Weighing the options: how transport challenges demand a response
As the transportation industry faces down a range of competing market pressures, from the depressed construction market in some countries to the rising regulations in others, how are trailer and truck body fabricators responding?
The transportation industry in the Gulf is currently facing a number of different challenges — from a selective slow-down in construction in several countries to tightening restrictions on gross and combination vehicles weights and the reduction of fuel subsidies — raising the prospect of increasing diesel prices in the not-too-distant future.
The combination of all these pressures, particularly in the absence of signs of consolidation among existing players, can only serve to increase competition among fleet operators, drive down prices and squeeze margins — intensifying the need for fleet operators to look for an edge over their competition, or a means of reducing their operational costs.
This month’s special report focuses on the trailer and truck body fabrication industry, which has a key role to play in delivering products and technologies to the transport market that can help reduce operational expenses.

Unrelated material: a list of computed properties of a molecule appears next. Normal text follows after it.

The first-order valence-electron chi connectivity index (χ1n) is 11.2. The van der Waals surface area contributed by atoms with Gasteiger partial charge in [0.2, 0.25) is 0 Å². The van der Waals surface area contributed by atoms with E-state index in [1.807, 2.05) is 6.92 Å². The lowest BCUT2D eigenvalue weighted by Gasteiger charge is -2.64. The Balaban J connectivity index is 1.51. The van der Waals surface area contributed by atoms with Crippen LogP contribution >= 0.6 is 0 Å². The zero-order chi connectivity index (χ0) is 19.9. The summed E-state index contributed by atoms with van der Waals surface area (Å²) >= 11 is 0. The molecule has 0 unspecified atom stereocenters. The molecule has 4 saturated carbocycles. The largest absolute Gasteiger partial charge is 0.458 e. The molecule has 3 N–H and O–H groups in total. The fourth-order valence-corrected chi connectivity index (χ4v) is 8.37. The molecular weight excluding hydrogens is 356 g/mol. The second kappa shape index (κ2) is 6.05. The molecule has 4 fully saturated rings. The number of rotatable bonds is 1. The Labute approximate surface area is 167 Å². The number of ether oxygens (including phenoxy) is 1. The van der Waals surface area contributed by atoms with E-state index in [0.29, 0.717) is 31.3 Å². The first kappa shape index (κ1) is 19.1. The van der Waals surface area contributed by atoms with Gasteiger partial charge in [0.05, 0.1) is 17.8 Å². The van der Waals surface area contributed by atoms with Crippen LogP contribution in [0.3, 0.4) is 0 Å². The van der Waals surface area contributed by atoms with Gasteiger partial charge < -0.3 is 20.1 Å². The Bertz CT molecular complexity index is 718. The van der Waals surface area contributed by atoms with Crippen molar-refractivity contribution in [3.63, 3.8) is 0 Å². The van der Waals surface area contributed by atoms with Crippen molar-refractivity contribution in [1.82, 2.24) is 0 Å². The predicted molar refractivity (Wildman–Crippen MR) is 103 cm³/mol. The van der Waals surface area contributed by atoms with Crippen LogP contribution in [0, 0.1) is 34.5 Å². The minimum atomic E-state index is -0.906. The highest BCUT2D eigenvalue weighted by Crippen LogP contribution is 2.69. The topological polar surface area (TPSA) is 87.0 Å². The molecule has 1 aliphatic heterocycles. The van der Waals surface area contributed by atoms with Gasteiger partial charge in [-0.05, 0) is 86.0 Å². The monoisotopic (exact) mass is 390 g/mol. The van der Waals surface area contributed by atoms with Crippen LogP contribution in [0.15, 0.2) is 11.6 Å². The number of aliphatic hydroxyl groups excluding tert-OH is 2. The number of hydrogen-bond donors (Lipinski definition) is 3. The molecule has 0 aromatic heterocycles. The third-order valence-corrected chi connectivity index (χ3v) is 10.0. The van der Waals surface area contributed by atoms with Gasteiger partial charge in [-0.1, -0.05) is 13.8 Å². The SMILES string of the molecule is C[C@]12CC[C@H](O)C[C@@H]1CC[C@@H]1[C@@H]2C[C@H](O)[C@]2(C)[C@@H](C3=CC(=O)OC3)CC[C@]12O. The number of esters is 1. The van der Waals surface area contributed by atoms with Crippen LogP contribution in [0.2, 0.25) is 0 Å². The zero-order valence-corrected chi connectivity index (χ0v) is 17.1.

In recent years, for example, the tightening of local weight restrictions in the Gulf has led to an increase in the production of lighter trailers and truck bodies made with specialist materials that provide greater toughness or strength — allowing less material to be used in production, more payload to be carried for a given vehicle weight, and less fuel to be consumed when running empty.
Road safety, while always a source of risk and therefore concern for fleet operators, is also coming into sharper focus — with authorities across the GCC increasingly singling out heavy commercial vehicles for their role in a disproportionate number of accidents. Neither is the region alone: the same is true in developed markets like the USA, where a report came out in July revealing the same pattern.
Nevertheless, the result is that trucks are increasingly subjected to safety checks by police in an effort to weed out operators with poor maintenance or operational safety records. We can also expect that fleet operators that overload their truck combinations or avoid connecting braking systems should find themselves the subject of increasingly intense scrutiny.
A flipside of this is the growing demand for trailers and truck bodies that run counter to these failings, and which are designed and built to lower the burden of maintenance operations, while delivering higher safety.